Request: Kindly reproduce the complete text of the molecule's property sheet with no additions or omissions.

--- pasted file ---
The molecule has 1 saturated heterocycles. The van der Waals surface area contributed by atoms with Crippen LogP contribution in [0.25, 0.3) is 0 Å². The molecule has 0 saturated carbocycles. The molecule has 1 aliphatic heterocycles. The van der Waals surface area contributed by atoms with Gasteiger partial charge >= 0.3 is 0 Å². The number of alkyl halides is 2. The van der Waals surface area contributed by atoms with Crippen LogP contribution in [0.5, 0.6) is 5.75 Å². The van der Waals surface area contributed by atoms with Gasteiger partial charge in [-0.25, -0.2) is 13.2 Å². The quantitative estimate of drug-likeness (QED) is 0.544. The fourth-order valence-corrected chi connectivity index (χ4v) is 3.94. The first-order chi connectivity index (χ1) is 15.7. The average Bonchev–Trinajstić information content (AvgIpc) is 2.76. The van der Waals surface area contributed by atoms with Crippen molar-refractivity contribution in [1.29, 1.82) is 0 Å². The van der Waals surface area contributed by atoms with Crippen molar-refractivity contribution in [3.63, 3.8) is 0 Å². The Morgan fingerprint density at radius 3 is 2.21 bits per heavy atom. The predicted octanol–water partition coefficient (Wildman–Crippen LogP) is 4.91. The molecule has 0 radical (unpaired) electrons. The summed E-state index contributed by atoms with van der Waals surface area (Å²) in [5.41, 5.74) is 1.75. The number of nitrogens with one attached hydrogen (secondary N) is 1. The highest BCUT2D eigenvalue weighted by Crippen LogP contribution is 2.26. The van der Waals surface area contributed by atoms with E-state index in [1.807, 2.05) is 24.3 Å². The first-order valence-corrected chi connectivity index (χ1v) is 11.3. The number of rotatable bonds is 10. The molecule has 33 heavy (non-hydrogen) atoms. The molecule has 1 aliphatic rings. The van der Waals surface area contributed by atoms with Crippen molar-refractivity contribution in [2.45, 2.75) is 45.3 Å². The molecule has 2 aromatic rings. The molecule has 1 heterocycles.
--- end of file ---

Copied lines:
The molecule has 1 saturated heterocycles. The van der Waals surface area contributed by atoms with Crippen LogP contribution in [0.25, 0.3) is 0 Å². The molecule has 0 saturated carbocycles. The molecule has 1 aliphatic heterocycles. The van der Waals surface area contributed by atoms with Gasteiger partial charge >= 0.3 is 0 Å². The number of alkyl halides is 2. The van der Waals surface area contributed by atoms with Crippen LogP contribution in [0.5, 0.6) is 5.75 Å². The van der Waals surface area contributed by atoms with Gasteiger partial charge in [-0.25, -0.2) is 13.2 Å². The quantitative estimate of drug-likeness (QED) is 0.544. The fourth-order valence-corrected chi connectivity index (χ4v) is 3.94. The first-order chi connectivity index (χ1) is 15.7. The average Bonchev–Trinajstić information content (AvgIpc) is 2.76. The van der Waals surface area contributed by atoms with Crippen molar-refractivity contribution in [1.29, 1.82) is 0 Å². The van der Waals surface area contributed by atoms with Crippen molar-refractivity contribution in [3.63, 3.8) is 0 Å². The Morgan fingerprint density at radius 3 is 2.21 bits per heavy atom. The predicted octanol–water partition coefficient (Wildman–Crippen LogP) is 4.91. The molecule has 0 radical (unpaired) electrons. The summed E-state index contributed by atoms with van der Waals surface area (Å²) in [5.41, 5.74) is 1.75. The number of nitrogens with one attached hydrogen (secondary N) is 1. The highest BCUT2D eigenvalue weighted by Crippen LogP contribution is 2.26. The van der Waals surface area contributed by atoms with E-state index in [1.807, 2.05) is 24.3 Å². The first-order valence-corrected chi connectivity index (χ1v) is 11.3. The number of rotatable bonds is 10. The molecule has 33 heavy (non-hydrogen) atoms. The molecule has 1 aliphatic rings. The van der Waals surface area contributed by atoms with Crippen molar-refractivity contribution in [2.45, 2.75) is 45.3 Å². The molecule has 2 aromatic rings. The molecule has 1 heterocycles.